American Atheist Convention
Chapter members Sally Jo Fuller and Robert Frahm attended the recent Atheist Conference in Salt Lake City. Here is the third report from their experiences.
Carrying on a conversation with someone you do not know is actually the norm at a convention; standing in line, or at a lunch table, etc. So it was that Marsha was right there next to me again and again.
Her demeanor was quiet and unassuming but she seemed to know a lot about all of the speakers. I was very surprised and delighted when she appeared on the platform as Marsha Botzer, the founder of Seattle’s Ingersoll Gender Center. Wow! What a transformation! No longer reserved, she was passionate, energetic, and gave a commanding performance.
Ms. Botzer has been involved in the LGBT and progressive communities for 35 years. She is a founding member of Equality Washington and on the board of Equal Rights Washington. She has received many accolades and awards for her activism.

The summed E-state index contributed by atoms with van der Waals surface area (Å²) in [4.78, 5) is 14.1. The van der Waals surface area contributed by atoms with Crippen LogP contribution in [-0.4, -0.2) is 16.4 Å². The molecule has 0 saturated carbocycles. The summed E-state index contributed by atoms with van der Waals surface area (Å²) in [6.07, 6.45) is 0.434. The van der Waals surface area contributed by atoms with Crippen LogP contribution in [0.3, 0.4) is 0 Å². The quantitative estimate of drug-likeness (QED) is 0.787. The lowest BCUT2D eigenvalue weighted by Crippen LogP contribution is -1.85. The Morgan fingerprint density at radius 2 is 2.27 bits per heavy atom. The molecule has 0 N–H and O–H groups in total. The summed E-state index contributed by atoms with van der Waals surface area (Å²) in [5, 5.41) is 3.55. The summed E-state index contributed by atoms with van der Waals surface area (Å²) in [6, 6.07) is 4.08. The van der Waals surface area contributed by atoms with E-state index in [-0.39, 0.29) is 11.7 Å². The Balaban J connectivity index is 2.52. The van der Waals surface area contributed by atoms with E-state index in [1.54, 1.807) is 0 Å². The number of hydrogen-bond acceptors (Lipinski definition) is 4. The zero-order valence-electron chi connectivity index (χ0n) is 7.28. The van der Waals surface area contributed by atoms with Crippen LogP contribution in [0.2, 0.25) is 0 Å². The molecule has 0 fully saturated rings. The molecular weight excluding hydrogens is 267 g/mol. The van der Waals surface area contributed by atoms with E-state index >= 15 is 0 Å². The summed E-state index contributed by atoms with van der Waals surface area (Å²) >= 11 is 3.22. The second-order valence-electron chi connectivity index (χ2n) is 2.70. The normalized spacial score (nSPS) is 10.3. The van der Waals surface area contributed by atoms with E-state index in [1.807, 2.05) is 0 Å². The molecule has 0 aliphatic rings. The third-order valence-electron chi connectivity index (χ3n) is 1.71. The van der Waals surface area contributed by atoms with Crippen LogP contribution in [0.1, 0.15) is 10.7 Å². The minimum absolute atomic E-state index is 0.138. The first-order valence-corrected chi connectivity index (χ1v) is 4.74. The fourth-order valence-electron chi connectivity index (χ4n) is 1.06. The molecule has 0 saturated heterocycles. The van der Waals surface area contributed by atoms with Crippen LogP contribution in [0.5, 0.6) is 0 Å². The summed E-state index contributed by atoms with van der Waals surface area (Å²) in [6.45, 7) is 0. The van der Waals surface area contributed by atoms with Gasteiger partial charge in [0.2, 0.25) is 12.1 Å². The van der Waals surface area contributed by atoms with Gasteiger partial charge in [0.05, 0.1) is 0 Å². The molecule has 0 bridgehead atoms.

But for me, I will always remember her for her enthusiasm and stage presence which enthralled the audience.
—Sally Jo Fuller
For Mystery Buffs
Here are three mysteries from across the seas. The first, “The Thirteenth Tale” is number one on the New York Times bestseller list from a first time author Diane Setterfeild. She a former academic specializing in twentieth century French literature; she lives in Yorkshire, England. The Story: a reclusive author Vida Winter, famous for her collections of twelve enchanting stories, has spent the past six decades penning a series of alternate lives for herself. Now old and ailing, she is ready to reveal the truth about her extraordinary existence and the violent and tragic past she has kept secret for so long.